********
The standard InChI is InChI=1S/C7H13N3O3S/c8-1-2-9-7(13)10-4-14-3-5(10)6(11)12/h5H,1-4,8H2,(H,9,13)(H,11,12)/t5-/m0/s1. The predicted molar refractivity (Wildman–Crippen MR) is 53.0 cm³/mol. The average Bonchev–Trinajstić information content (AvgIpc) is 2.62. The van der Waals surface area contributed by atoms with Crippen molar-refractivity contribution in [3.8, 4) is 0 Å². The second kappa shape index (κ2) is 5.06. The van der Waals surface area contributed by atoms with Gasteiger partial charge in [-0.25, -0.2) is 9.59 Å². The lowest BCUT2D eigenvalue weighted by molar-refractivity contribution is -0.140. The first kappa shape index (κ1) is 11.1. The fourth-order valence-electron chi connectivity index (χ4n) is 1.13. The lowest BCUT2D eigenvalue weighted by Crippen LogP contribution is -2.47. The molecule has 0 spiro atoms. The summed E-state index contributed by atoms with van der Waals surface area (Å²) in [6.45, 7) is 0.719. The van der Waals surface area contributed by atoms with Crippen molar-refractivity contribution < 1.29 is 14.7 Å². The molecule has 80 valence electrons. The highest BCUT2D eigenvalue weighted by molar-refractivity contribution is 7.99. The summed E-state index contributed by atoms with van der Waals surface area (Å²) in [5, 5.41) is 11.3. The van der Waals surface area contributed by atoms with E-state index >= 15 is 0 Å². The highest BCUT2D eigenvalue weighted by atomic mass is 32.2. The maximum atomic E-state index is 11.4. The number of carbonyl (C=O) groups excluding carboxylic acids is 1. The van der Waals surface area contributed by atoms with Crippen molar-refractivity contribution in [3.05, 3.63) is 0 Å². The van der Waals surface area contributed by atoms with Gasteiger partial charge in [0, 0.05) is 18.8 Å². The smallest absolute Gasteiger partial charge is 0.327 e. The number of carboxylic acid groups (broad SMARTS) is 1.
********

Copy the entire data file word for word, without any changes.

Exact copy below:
The standard InChI is InChI=1S/C7H13N3O3S/c8-1-2-9-7(13)10-4-14-3-5(10)6(11)12/h5H,1-4,8H2,(H,9,13)(H,11,12)/t5-/m0/s1. The predicted molar refractivity (Wildman–Crippen MR) is 53.0 cm³/mol. The average Bonchev–Trinajstić information content (AvgIpc) is 2.62. The van der Waals surface area contributed by atoms with Crippen molar-refractivity contribution in [3.8, 4) is 0 Å². The second kappa shape index (κ2) is 5.06. The van der Waals surface area contributed by atoms with Gasteiger partial charge in [-0.25, -0.2) is 9.59 Å². The lowest BCUT2D eigenvalue weighted by molar-refractivity contribution is -0.140. The first kappa shape index (κ1) is 11.1. The fourth-order valence-electron chi connectivity index (χ4n) is 1.13. The lowest BCUT2D eigenvalue weighted by Crippen LogP contribution is -2.47. The molecule has 0 spiro atoms. The summed E-state index contributed by atoms with van der Waals surface area (Å²) in [6.45, 7) is 0.719. The van der Waals surface area contributed by atoms with Crippen molar-refractivity contribution < 1.29 is 14.7 Å². The molecule has 80 valence electrons. The highest BCUT2D eigenvalue weighted by molar-refractivity contribution is 7.99. The summed E-state index contributed by atoms with van der Waals surface area (Å²) in [5, 5.41) is 11.3. The van der Waals surface area contributed by atoms with E-state index >= 15 is 0 Å². The highest BCUT2D eigenvalue weighted by atomic mass is 32.2. The maximum atomic E-state index is 11.4. The number of carbonyl (C=O) groups excluding carboxylic acids is 1. The van der Waals surface area contributed by atoms with Crippen molar-refractivity contribution in [3.05, 3.63) is 0 Å². The van der Waals surface area contributed by atoms with Gasteiger partial charge in [0, 0.05) is 18.8 Å². The smallest absolute Gasteiger partial charge is 0.327 e. The number of carboxylic acid groups (broad SMARTS) is 1.